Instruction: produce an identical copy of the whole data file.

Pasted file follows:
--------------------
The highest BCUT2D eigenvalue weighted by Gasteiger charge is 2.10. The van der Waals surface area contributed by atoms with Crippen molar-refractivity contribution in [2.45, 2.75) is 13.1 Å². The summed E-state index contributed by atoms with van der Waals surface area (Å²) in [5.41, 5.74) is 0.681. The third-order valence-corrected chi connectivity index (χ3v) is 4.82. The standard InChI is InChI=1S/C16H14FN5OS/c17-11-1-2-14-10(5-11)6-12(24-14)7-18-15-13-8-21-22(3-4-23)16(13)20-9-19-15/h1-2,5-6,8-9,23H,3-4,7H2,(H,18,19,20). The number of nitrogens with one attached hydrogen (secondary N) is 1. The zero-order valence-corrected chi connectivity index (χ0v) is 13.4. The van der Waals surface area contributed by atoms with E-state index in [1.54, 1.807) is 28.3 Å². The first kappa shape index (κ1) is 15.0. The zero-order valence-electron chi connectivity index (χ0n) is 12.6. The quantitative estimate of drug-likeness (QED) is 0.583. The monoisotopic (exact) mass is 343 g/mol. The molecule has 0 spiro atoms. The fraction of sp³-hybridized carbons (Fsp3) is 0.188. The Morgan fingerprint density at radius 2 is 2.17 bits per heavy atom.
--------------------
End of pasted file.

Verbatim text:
The highest BCUT2D eigenvalue weighted by Gasteiger charge is 2.10. The van der Waals surface area contributed by atoms with Crippen molar-refractivity contribution in [2.45, 2.75) is 13.1 Å². The summed E-state index contributed by atoms with van der Waals surface area (Å²) in [5.41, 5.74) is 0.681. The third-order valence-corrected chi connectivity index (χ3v) is 4.82. The standard InChI is InChI=1S/C16H14FN5OS/c17-11-1-2-14-10(5-11)6-12(24-14)7-18-15-13-8-21-22(3-4-23)16(13)20-9-19-15/h1-2,5-6,8-9,23H,3-4,7H2,(H,18,19,20). The number of nitrogens with one attached hydrogen (secondary N) is 1. The zero-order valence-corrected chi connectivity index (χ0v) is 13.4. The van der Waals surface area contributed by atoms with E-state index in [1.54, 1.807) is 28.3 Å². The first kappa shape index (κ1) is 15.0. The zero-order valence-electron chi connectivity index (χ0n) is 12.6. The quantitative estimate of drug-likeness (QED) is 0.583. The monoisotopic (exact) mass is 343 g/mol. The molecule has 0 spiro atoms. The fraction of sp³-hybridized carbons (Fsp3) is 0.188. The Morgan fingerprint density at radius 2 is 2.17 bits per heavy atom.